Like most rights, a defendant's venue right is not absolute, and it will be deemed waived unless asserted prior to trial. United States v. Dabbs, 134 F.3d 1071, 1078 (11th Cir.1998). See also DiJames, 731 F.2d at 760–63 (“[T]he right to be tried in the state and district where the crime was alleged to have been committed may be waived voluntarily by the defendant.”). “The essential factors in determining whether a defendant has waived his constitutional venue right are knowledge of the right, the free exercise of an uncoerced will, and conduct or action known to the accused which evidences an intent to waive.” Stratton, 649 F.2d at 1077 (internal quotations and citation omitted). “[I]n many (and perhaps most) cases in which the defendant fails to object to a defect in venue, the defendant's silence may be taken to imply a waiver of the venue right.” Id. at 1078. However, “in cases ․ in which there is evidence which suggests that the defendant has not waived his venue right, the failure to raise an explicit venue objection cannot imply a waiver.” Id. at 1078 n. 17.
This case falls among the majority of cases in which a defendant's silence implies a waiver of the venue right. White argues that his counsel was “oblivious” to the existence of Rule 21 and maintains that neither he nor his counsel had “awareness of the venue rules” as evidence that he did not waive his venue right. These assertions mistake the issue. This issue is not whether White was aware of Rule 21, but whether he knowingly and voluntary waived his constitutional right to be tried in the district in which his offense occurred. There is simply no evidence White or his lawyer was unaware of his constitutional right. Not only did he acknowledge his right to be tried in the district in which the offense was committed in his motion for a change of division by citing directly to Rule 18, but he also failed to object when the court transferred the case to another district. He also did not object before or during the trial. Instead, he waited until after he was convicted to complain that the district court had transferred the case, sua sponte. Because there is no evidence he was unaware of his right, we construe his silence as an implied waiver.
White's case, then, is distinguishable from Stratton, 649 F.2d at 1076–79. In Stratton, multiple state officials were convicted under the Racketeer Influenced and Corrupt Organizations Act. Before trial, the district court granted the motions of several defendants to transfer venue to another district due to pre-trial publicity. Two other defendants, Harrell and Stratton, contested this decision on appeal. The former Fifth Circuit held that neither defendant had knowingly and voluntarily waived his right. The court easily found that Harrell had not waived his right, because he had expressly refused to adopt his co-defendant's motions to transfer and had “made his position even clearer by [later] moving for a severance.” Id. at 1077. Stratton's purported waiver presented a closer question, because his counsel had told the district court “he stood ‘neutral [on the motions],’ since he knew ‘of no grounds to object to [them].’ ” Id. In other words, Stratton's attorney appeared unaware that his client had a constitutional right to venue at all. The court concluded that “[t]he neutral stance taken by Stratton's attorney at the venue hearing ․ [c]oupled with the comments evidencing [his] ignorance of the venue right” did not constitute a waiver. Id. at 1078. In the instant case, White did not object until after his conviction, in contrast to Harrell, and there is no evidence that White's counsel was ignorant of the venue right, in contrast to Stratton's attorney. In fact, the record demonstrates that White specifically referenced his right to be tried in the district in which the offense was committed by citing directly to Rule 18.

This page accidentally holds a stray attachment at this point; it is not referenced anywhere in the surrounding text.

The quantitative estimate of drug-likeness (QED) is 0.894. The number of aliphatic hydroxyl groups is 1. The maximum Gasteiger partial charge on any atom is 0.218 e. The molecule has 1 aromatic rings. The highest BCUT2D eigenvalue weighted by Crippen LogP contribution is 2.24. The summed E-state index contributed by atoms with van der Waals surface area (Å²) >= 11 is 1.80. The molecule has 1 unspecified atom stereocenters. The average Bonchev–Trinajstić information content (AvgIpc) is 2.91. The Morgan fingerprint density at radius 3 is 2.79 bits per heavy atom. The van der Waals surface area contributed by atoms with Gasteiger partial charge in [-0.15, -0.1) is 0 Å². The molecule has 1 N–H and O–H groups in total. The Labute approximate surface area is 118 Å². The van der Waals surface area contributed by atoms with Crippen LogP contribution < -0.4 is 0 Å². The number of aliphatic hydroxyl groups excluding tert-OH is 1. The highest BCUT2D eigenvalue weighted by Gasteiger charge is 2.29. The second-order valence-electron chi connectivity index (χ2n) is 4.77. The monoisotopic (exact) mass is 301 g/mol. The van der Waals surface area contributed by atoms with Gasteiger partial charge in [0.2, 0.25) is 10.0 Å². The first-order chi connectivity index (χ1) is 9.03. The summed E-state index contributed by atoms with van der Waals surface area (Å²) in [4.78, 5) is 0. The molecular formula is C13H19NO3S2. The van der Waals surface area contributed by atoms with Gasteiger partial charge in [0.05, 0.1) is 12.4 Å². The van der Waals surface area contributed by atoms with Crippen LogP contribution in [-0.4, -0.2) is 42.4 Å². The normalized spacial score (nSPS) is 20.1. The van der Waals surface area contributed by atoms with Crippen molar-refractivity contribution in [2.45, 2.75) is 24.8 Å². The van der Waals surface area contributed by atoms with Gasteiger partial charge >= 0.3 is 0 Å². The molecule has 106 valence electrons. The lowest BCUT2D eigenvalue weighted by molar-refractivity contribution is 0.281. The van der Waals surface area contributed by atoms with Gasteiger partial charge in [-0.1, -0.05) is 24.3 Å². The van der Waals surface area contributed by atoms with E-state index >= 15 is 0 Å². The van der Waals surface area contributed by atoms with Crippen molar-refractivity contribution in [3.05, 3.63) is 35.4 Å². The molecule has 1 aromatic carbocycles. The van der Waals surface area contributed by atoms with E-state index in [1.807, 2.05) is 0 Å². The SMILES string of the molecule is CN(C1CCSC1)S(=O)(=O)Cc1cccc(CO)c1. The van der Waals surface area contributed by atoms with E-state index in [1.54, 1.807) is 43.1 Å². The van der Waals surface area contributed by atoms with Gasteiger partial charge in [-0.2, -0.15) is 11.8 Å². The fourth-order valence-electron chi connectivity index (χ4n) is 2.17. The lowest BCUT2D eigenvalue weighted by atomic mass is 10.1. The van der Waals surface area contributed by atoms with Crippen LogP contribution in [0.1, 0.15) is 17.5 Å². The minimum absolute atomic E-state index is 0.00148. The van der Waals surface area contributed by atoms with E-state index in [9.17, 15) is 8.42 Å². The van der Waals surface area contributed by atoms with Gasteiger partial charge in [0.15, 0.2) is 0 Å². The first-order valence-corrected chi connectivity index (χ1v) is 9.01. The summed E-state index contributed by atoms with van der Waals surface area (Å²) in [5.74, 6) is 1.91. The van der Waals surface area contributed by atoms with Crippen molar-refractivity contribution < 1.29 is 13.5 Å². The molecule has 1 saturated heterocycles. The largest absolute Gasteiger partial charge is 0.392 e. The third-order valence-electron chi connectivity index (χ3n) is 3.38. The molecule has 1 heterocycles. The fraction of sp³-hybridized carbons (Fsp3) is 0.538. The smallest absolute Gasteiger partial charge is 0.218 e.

Since we agree with the district court that White waived his venue right, we must next determine whether the district court abused its discretion by vacating his conviction and ordering a new trial. “[W]e may reverse only if we find that the district court has made a clear error of judgment, or has applied the wrong legal standard.” Frazier, 387 F.3d 1244, 1259 (11th Cir.2004) (en banc) (citation omitted) (reviewing the district court's admission of expert testimony). “Although we actually review a court's denial of a motion for a new trial for abuse of discretion, we more closely scrutinize a court's grant of a new trial.” United States v. Cox, 995 F.2d 1041, 1044 (11th Cir.1993). In Martinez, for example, we held that the district court abused its discretion in ordering a new trial based on its erroneous conclusion that the verdict was contrary to the weight of the evidence. Id. at 1313. Thus, “[w]hile the district court's discretion is quite broad, there are limits to it.” Id.
Here, the district court held that the interests of justice required vacation, basing its decision on the erroneous legal conclusion that venue cannot be waived. Due to this error, we must reverse.4 See, e.g., Mitchell v. Maurer, 293 U.S. 237, 244, 55 S.Ct. 162, 165, 79 L.Ed. 338 (1934) (“Unlike an objection to venue, lack of federal jurisdiction cannot be waived or be overcome by an agreement of the parties.” (emphasis added)); DiJames, 731 F.2d at 760–63 (“[T]he right to be tried in the state and district where the crime was alleged to have been committed may be waived voluntarily by the defendant․”).
REVERSED and REMANDED for sentencing.
1. White argued that an unbiased jury could not be seated in the Southern Division, because the venire consisted mainly of Jefferson County residents, who would likely blame their increased sewer rate on him.
2. After transferring venue, the same judge presided over White's trial in the Middle District of Alabama. White was adjudged guilty of counts one through nine of the twelve-count indictment. The district court granted his motion for judgment of acquittal as to counts ten and eleven.
3. “Decisions of the former Fifth Circuit rendered prior to Oct. 1, 1981, are binding upon this court unless and until they are overruled by the Eleventh Circuit sitting en banc.” DiJames, 731 F.2d at 762 (citation omitted).
4. Because White voluntarily waived his venue right, we need not reach the merits of the government's alternative invited-error argument.
SILER, Circuit Judge: